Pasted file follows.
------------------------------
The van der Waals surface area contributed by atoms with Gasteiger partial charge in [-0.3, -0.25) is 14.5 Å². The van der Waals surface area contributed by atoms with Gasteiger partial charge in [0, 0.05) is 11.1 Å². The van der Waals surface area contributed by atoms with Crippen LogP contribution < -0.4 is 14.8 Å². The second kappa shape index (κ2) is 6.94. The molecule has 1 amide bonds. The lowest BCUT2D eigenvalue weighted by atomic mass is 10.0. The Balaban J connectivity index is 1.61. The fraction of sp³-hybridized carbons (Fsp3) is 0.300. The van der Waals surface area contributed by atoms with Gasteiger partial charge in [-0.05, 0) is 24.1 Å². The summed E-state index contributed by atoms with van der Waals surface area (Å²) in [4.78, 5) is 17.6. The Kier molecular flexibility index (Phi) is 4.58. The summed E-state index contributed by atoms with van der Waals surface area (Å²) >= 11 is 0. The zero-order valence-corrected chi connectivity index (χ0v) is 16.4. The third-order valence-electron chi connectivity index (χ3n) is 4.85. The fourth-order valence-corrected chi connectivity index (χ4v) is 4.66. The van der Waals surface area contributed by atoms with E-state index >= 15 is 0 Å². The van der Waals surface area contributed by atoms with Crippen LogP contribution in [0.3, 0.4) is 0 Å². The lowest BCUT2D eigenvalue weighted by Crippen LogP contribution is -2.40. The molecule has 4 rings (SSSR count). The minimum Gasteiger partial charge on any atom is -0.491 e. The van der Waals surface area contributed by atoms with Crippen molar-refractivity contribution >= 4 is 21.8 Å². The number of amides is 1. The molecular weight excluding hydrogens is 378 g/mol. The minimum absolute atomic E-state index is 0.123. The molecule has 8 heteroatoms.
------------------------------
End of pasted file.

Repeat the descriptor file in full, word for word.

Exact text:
The van der Waals surface area contributed by atoms with Gasteiger partial charge in [-0.3, -0.25) is 14.5 Å². The van der Waals surface area contributed by atoms with Gasteiger partial charge in [0, 0.05) is 11.1 Å². The van der Waals surface area contributed by atoms with Crippen LogP contribution < -0.4 is 14.8 Å². The second kappa shape index (κ2) is 6.94. The molecule has 1 amide bonds. The lowest BCUT2D eigenvalue weighted by atomic mass is 10.0. The Balaban J connectivity index is 1.61. The fraction of sp³-hybridized carbons (Fsp3) is 0.300. The van der Waals surface area contributed by atoms with Gasteiger partial charge in [-0.05, 0) is 24.1 Å². The summed E-state index contributed by atoms with van der Waals surface area (Å²) in [4.78, 5) is 17.6. The Kier molecular flexibility index (Phi) is 4.58. The summed E-state index contributed by atoms with van der Waals surface area (Å²) >= 11 is 0. The zero-order valence-corrected chi connectivity index (χ0v) is 16.4. The third-order valence-electron chi connectivity index (χ3n) is 4.85. The fourth-order valence-corrected chi connectivity index (χ4v) is 4.66. The van der Waals surface area contributed by atoms with E-state index >= 15 is 0 Å². The van der Waals surface area contributed by atoms with Crippen LogP contribution in [0.3, 0.4) is 0 Å². The lowest BCUT2D eigenvalue weighted by Crippen LogP contribution is -2.40. The molecule has 4 rings (SSSR count). The minimum Gasteiger partial charge on any atom is -0.491 e. The van der Waals surface area contributed by atoms with Crippen molar-refractivity contribution >= 4 is 21.8 Å². The number of amides is 1. The molecular weight excluding hydrogens is 378 g/mol. The minimum absolute atomic E-state index is 0.123. The molecule has 8 heteroatoms.